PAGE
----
The meeting between Vice President of Pakistan Muslim League-Nawaz (PML-N) Maryam Nawaz and Co-Chairperson of Pakistan People’s Party (PPP) Bilawal Bhutto Zardari on Sunday at the Sharif Jati Umra residence, Lahore is an indication of improved ties between the two parties in the efforts to unite the opposition against the Pakistan Tehreek-i-Insaf (PTI) government in the coming days.

In this second meeting in less than a month, Bilawal and Maryam are likely to chalk out a specific strategy to oppose the government’s key decisions, the budget formulation and the IMF bailout plan central among them. How the opposition is going to rally against the government remains to be seen, but all indicators point to some sort of street demonstrations, in a bid to pressure the government and poke holes in their strategy at the helm of affairs.

The arrests of Asif Ali Zardari, Hamza Shehbaz and other opposition leaders are also likely to centre-stage in the protests orchestrated by the opposition. Their claims of political victimisation might just gain some traction among the public, given that not a single member of the ruling party has been charged or investigated in the way that opposition members are currently being treated, even though there are allegations enough in the leadership circles of PTI as well.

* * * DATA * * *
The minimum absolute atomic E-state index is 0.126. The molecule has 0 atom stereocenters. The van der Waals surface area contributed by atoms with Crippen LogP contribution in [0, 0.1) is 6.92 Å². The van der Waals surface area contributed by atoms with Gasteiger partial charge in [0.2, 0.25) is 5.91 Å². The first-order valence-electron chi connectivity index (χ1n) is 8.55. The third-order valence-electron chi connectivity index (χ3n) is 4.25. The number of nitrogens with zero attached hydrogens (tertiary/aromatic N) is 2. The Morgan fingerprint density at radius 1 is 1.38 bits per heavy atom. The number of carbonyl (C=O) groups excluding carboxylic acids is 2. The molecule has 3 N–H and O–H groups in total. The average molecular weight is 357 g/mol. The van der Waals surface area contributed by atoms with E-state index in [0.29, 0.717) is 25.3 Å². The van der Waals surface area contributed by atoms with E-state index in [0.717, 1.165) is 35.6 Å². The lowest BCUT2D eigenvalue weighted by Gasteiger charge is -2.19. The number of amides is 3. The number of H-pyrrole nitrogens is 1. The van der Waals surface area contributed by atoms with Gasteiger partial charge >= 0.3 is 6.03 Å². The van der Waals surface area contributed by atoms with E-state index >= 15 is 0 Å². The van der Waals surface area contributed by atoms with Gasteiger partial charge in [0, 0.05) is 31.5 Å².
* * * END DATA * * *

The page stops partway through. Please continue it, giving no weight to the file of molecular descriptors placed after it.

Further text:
PTI’s protests in the PML-N’s previous government have sort of established this as a trend; any party in the opposition will now see the need to rouse support on the streets for their narrative instead of discussing issues in parliamentary sessions. While this has a negative impact on the democratic setup of the country – protests are not wrong but looking to carry out sit-ins when the opposition members have a voice in parliament as well – points to the opposition’s inability to reign in policies by the government on the floor of the houses. This means that worryingly, the parliament gets relegated to a body for procedural meetings, where the government announces its decision, with no real opposition to provide a counter-argument.

It remains to be seen what the fruits of this latest meeting are; will the PML-N and PPP organise joint protests or will they just time their demonstrations in such a way so that the government is constantly under pressure? The next month will be more indicative of the political situation in the country; it can only be hoped that the opposition takes the government to task over legitimate issues with coherent arguments, instead of resorting to the name-calling and excessive use of rhetoric from the top of the container.